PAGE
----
TLR Article of Interest
Guest Opinion


Corpus Christi Caller-Times
Wednesday, April 23, 2003


Why This Doctor is Leaving His Hometown

By Dr. Robert M. (Marty) Reynolds

I was born in Corpus Christi and went to high school at Carroll. After finishing college, medical school, and a residency in anesthesiology, I returned back to Corpus Christi.

I bought a house and began raising my family here. I was back home and practicing medicine in the same hospitals I had worked in as an orderly during high school.

When I started practicing medicine, I knew there was always the possibility of being sued; however, I thought it would never happen to me.

I have always tried to practice medicine in a conscientious and caring manner. I've tried to take time to visit with my patients and explain things so that they would understand. I'd strive to guide gray medical decisions by thinking of my patients as if they were a member of my family. I thought any doctor who practiced this way would never be sued. I was naive.

Over the years I've been shocked to find so many of my physician colleagues being sued. The doctors I respected the most seemed to be sued just as frequently as anyone else. It seemed that whenever there was a bad patient outcome, regardless of how well or not a patient was cared for, a lawsuit would typically follow.

I also had always believed in the nobility of the legal system. I thought if a doctor was unjustly sued, everything would still be ultimately just and fair when the case went to court. Once again, I was naive.

Doctors always lose when a malpractice suit is filed. Even though 87 percent of malpractice lawsuits are dismissed without any payment, there is tremendous legal expense in defending frivolous lawsuits. Nueces County has one of the highest lawsuit rates in the state. The cost for malpractice insurance has soared. When my anesthesia group of 20 physicians renewed our insurance, one quote was for $450,640.

Many lawyers would like you to believe that the cause lies with greedy insurance companies. I'd love to hear these lawyers explain why 14 of the 17 medical malpractice insurance underwriters will no longer offer coverage for this area. Why would almost all the insurance companies leave if they were making so much money? The only real winners in this game are the lawyers . . . they never lose.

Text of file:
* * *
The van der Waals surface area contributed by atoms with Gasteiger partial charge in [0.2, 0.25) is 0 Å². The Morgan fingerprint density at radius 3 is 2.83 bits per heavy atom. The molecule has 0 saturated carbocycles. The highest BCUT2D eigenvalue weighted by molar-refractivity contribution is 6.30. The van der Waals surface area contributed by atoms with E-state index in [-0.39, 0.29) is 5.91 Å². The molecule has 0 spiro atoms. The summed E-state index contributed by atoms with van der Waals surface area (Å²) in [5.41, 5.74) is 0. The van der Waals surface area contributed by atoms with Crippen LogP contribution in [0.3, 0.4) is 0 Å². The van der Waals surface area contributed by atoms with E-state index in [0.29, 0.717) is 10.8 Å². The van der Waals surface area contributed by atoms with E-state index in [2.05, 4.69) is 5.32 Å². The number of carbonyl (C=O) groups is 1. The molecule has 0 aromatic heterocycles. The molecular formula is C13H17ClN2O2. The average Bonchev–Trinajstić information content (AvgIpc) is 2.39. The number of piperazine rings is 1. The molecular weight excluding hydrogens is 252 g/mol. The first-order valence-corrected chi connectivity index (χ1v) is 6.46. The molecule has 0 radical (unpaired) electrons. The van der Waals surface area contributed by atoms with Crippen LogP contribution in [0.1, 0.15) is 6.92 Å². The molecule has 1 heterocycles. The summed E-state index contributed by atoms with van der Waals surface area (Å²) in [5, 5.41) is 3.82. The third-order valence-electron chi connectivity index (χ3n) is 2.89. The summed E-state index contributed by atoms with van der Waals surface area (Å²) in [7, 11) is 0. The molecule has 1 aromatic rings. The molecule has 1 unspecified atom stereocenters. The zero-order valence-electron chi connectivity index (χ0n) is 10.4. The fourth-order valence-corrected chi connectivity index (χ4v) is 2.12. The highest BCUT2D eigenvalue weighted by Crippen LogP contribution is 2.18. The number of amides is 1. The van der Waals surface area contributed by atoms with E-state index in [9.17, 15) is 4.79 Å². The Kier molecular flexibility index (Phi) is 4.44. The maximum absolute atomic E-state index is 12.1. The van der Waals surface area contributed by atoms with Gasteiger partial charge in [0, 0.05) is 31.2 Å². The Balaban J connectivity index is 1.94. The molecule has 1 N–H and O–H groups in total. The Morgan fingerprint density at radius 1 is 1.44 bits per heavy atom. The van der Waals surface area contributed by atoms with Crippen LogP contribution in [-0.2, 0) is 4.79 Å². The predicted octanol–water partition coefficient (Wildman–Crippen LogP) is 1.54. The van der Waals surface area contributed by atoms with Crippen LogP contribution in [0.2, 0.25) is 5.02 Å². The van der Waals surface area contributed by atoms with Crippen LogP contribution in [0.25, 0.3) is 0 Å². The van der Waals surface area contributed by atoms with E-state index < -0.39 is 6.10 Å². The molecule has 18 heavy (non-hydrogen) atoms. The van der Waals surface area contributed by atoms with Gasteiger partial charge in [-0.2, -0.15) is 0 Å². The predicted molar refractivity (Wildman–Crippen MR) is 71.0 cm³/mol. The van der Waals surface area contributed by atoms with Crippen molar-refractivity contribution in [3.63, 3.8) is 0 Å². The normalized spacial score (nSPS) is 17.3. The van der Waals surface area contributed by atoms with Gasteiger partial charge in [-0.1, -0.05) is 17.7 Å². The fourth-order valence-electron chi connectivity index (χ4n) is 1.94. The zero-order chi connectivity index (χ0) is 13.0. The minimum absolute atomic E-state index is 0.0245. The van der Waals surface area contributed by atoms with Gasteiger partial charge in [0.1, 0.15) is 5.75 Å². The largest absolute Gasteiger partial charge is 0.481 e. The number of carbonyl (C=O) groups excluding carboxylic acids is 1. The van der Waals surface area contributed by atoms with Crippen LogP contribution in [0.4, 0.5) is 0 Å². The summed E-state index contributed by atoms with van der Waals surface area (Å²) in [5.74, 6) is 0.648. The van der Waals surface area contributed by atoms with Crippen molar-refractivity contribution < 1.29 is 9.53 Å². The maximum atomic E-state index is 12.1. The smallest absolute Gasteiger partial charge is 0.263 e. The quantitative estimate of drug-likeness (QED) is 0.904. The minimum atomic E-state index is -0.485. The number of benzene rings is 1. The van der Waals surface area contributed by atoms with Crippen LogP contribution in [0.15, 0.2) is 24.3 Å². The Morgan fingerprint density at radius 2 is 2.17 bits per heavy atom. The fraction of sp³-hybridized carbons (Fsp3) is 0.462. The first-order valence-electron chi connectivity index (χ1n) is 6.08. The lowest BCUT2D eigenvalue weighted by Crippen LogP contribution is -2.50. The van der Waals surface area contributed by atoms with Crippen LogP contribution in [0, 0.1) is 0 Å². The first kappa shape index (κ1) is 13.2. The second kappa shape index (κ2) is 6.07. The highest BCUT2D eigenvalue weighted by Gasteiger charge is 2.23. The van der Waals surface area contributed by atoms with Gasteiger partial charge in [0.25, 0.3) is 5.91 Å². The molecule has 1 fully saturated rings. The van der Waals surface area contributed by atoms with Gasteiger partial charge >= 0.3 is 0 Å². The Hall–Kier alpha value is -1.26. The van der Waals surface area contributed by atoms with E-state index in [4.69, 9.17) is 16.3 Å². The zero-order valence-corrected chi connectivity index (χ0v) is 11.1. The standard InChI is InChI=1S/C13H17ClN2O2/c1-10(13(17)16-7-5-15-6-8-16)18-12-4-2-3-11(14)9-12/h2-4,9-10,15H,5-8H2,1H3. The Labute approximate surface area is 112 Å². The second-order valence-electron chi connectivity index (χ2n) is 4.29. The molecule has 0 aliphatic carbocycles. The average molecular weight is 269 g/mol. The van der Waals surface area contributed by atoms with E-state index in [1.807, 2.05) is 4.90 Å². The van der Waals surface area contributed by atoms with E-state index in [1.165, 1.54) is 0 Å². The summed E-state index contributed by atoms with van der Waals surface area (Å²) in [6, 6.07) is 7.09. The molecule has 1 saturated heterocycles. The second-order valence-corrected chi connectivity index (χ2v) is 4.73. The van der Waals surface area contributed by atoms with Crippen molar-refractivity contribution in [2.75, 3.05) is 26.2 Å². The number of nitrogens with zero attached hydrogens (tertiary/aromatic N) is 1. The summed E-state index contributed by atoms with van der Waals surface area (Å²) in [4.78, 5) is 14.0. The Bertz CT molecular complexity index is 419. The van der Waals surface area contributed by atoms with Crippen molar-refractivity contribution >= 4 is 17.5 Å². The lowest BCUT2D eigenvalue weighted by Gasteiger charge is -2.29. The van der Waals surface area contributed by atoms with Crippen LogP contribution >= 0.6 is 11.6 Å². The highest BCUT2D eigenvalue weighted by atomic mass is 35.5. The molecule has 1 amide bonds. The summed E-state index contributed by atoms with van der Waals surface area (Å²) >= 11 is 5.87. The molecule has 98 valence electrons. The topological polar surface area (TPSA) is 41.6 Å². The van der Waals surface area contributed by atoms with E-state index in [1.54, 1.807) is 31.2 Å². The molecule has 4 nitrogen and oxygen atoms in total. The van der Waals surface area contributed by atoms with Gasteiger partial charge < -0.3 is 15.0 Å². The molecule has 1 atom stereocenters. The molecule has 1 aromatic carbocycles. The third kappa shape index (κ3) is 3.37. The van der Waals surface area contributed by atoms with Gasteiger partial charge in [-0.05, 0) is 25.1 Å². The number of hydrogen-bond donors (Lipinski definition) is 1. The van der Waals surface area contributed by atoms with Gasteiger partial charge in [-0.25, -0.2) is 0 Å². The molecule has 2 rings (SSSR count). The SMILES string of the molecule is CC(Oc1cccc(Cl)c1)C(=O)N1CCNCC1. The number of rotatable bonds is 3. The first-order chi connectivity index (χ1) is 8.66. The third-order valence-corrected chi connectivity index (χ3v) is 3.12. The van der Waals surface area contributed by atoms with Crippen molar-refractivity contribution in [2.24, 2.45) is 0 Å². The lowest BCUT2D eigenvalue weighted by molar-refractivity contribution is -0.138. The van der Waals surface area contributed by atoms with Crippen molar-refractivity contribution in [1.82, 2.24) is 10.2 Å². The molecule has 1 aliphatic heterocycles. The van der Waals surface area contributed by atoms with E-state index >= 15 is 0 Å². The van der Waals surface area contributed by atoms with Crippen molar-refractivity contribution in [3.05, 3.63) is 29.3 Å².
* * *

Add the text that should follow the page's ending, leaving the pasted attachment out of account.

Two of my partners have been sued because their teenage children were involved in minor traffic accidents. One suit asked for $500,000 and the other for $800,000. Recently, three of my partners were threatened with a lawsuit while they were simply visiting with a patient and family prior to surgery. Another physician was videotaped when meeting with a critically ill patient prior to open-heart surgery. He was told, "We are just documenting everything for our lawyer."

City's Economic Future is Doomed


In this city, everywhere you look, trial lawyers are soliciting clients. Look at your phone book cover, the freeway billboards, the local TV ads, and even the ads in this newspaper. Nueces County also has one of the most plaintiff-friendly courtrooms in the nation. If you were in charge of a large company and were looking for a new business location, would you consider moving to a city that is saturated with plaintiff lawyers and junk lawsuits? As more companies move away, and less choose to locate here, the economic future of our city is doomed. This city's leadership is missing the big picture.

The exodus of physicians has begun. I've known over a dozen doctors or other professionals who have recently left Corpus Christi. Many doctors in my group are planning to leave. We've tried to hire additional anesthesiologists for years, but no one will come here.

My last day in practice here is May 30. I'm sad about leaving my hometown. However, I believe our city is sick and the prognosis is bleak. I hope one day soon that Corpus Christi will wake up before it is too late.


Dr. Robert M. (Marty) Reynolds, an anesthesiologist, has decided to relocate in Kerrville.

Copyright 2003 Corpus Christi Caller-Times.